RE: Western musical symbols font

From: Philippe Verdy (
Date: Mon Sep 17 2007 - 19:48:53 CDT

  • Next message: Peter Constable: "RE: Western musical symbols font"

    William J Poser wrote:
    > If, therefore, someone were to take a font that was in the public domain
    > and change the encoding to one he or she created, he or she would not
    > have a copyright in the resulting font and would have no legal power to
    > control its distribution and use.

    If the font is in the public domain, this means that it contains by itself
    no more IP (more precisely, that anything that had IP belongs to everybody),
    AND that the exclusive (irrevocable and untransferable) author's rights have
    ceased, including moral rights (not just the copyright that are transferable
    with exclusive licences) :

    these additional exclusive rights are not subject to licence, and do exist
    for long (are non null and protected) in many countries, notably those whose
    legal system is based on Civil Code rather than on Common Law (and these
    rights are recognized internationally under Bern Convention within most
    other countries that have not reserved this point when ratifying the treaty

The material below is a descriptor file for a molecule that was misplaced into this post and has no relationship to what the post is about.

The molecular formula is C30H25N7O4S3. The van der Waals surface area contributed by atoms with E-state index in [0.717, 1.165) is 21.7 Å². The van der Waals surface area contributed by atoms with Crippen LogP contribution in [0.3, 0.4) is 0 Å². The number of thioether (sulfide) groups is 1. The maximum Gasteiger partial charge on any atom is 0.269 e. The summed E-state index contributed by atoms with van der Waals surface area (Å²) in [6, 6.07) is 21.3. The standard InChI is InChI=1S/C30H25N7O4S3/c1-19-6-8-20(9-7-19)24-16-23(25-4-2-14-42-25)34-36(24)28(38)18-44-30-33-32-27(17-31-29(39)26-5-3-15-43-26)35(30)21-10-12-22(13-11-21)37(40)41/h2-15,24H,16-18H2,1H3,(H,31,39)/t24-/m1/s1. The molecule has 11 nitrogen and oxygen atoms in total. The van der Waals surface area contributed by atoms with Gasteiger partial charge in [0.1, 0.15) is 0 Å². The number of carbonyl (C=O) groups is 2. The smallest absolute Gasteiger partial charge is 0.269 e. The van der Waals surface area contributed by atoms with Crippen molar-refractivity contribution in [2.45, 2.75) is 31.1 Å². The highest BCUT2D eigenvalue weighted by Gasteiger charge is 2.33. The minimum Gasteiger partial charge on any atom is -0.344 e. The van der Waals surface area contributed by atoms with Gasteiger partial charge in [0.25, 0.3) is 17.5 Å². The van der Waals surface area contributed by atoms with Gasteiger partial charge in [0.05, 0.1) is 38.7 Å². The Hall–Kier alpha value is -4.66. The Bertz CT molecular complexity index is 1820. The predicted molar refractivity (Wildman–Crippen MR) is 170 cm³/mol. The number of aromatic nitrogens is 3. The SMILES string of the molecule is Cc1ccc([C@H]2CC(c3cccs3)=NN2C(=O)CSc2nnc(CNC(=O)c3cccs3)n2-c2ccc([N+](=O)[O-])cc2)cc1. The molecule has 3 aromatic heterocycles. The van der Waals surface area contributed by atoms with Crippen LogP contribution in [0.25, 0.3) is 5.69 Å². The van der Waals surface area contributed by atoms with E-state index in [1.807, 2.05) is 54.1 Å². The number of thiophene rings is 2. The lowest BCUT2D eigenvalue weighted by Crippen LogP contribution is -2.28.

andimplementing it in their national law), at least for the lifetime of the
    author and sometimes many years after his death.

    These non transferable rights exist even, within some limits, if the author
    was employed by someone else or in an organization that payed the author to
    do the covered work, and for which the employer only got an exclusive right,
    based on copyright to use, distribute or licence the result of that work
    under his own copyright, but not under his own name: the author's name is
    preserved, the merit of his work cannot be appropriated by or given to the
    employer itself or another employee, in order to justify some benefits from
    the company).

    So when you reencode the public domain font into your own private format,
    you don't steal any IP (the IP exists but belongs to everyone that receives
    a non-exclusive right on that IP to use it without any explicit licence or
    contract). However your newly created font embeds your own proprietary
    rights about your proprietary encoding, allowing such font to be licenced,
    not because of the free glyphs it contains, but about the encoding it
    supports (which is subject to IP as long as your encoding contains other
    proprietary elements not part of the public domain).

    The case is similar to the one of database of citations: the database has
    its own IP related to the work of collecting and sorting the elements, even
    if there are separate IP or public domain citations in that database
    (remember that this was the reason why the French edition of Wikiquote was
    completely deleted last year, and restarted recently from scratch, due to
    past massive dispersed imports of citations collected by someone else into a
    copyrighted database, despite of the existing legal free right of citation
    for illustrative purpose, each citation in such database is not illustrative
    of the database itself, so this voids any other free rights that would be

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